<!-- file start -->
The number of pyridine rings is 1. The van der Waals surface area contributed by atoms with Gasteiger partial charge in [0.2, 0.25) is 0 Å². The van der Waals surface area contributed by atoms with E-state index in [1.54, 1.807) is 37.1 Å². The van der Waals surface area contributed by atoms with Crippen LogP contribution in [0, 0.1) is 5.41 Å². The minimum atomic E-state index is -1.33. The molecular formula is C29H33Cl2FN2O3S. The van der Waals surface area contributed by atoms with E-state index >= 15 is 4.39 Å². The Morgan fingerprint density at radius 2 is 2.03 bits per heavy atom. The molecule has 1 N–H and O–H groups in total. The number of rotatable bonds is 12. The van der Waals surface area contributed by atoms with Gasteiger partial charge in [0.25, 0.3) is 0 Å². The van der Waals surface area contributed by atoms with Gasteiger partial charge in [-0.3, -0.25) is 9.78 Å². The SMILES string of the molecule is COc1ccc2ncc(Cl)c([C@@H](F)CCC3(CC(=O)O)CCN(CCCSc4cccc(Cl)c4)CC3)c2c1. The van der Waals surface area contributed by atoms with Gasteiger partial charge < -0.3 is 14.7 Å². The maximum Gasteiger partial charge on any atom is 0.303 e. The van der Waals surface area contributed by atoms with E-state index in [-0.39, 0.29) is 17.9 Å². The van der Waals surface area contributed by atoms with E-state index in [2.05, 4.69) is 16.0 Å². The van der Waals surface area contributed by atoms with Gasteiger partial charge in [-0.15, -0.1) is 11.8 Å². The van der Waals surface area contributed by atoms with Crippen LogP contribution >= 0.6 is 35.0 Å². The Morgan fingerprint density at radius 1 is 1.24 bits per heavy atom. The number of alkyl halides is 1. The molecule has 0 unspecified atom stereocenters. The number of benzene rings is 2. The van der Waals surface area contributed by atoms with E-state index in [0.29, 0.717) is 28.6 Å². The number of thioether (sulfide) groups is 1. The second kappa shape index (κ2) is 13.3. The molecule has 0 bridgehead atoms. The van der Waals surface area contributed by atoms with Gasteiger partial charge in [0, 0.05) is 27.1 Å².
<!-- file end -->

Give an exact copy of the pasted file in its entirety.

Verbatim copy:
The number of pyridine rings is 1. The van der Waals surface area contributed by atoms with Gasteiger partial charge in [0.2, 0.25) is 0 Å². The van der Waals surface area contributed by atoms with E-state index in [1.54, 1.807) is 37.1 Å². The van der Waals surface area contributed by atoms with Crippen LogP contribution in [0, 0.1) is 5.41 Å². The minimum atomic E-state index is -1.33. The molecular formula is C29H33Cl2FN2O3S. The van der Waals surface area contributed by atoms with E-state index >= 15 is 4.39 Å². The Morgan fingerprint density at radius 2 is 2.03 bits per heavy atom. The molecule has 1 N–H and O–H groups in total. The number of rotatable bonds is 12. The van der Waals surface area contributed by atoms with Gasteiger partial charge in [0.25, 0.3) is 0 Å². The van der Waals surface area contributed by atoms with Gasteiger partial charge in [-0.3, -0.25) is 9.78 Å². The SMILES string of the molecule is COc1ccc2ncc(Cl)c([C@@H](F)CCC3(CC(=O)O)CCN(CCCSc4cccc(Cl)c4)CC3)c2c1. The van der Waals surface area contributed by atoms with Gasteiger partial charge < -0.3 is 14.7 Å². The maximum Gasteiger partial charge on any atom is 0.303 e. The van der Waals surface area contributed by atoms with E-state index in [-0.39, 0.29) is 17.9 Å². The van der Waals surface area contributed by atoms with E-state index in [2.05, 4.69) is 16.0 Å². The van der Waals surface area contributed by atoms with Gasteiger partial charge in [-0.15, -0.1) is 11.8 Å². The van der Waals surface area contributed by atoms with Crippen LogP contribution >= 0.6 is 35.0 Å². The Morgan fingerprint density at radius 1 is 1.24 bits per heavy atom. The number of alkyl halides is 1. The molecule has 0 unspecified atom stereocenters. The number of benzene rings is 2. The van der Waals surface area contributed by atoms with E-state index in [0.29, 0.717) is 28.6 Å². The number of thioether (sulfide) groups is 1. The second kappa shape index (κ2) is 13.3. The molecule has 0 bridgehead atoms. The van der Waals surface area contributed by atoms with Gasteiger partial charge in [0, 0.05) is 27.1 Å².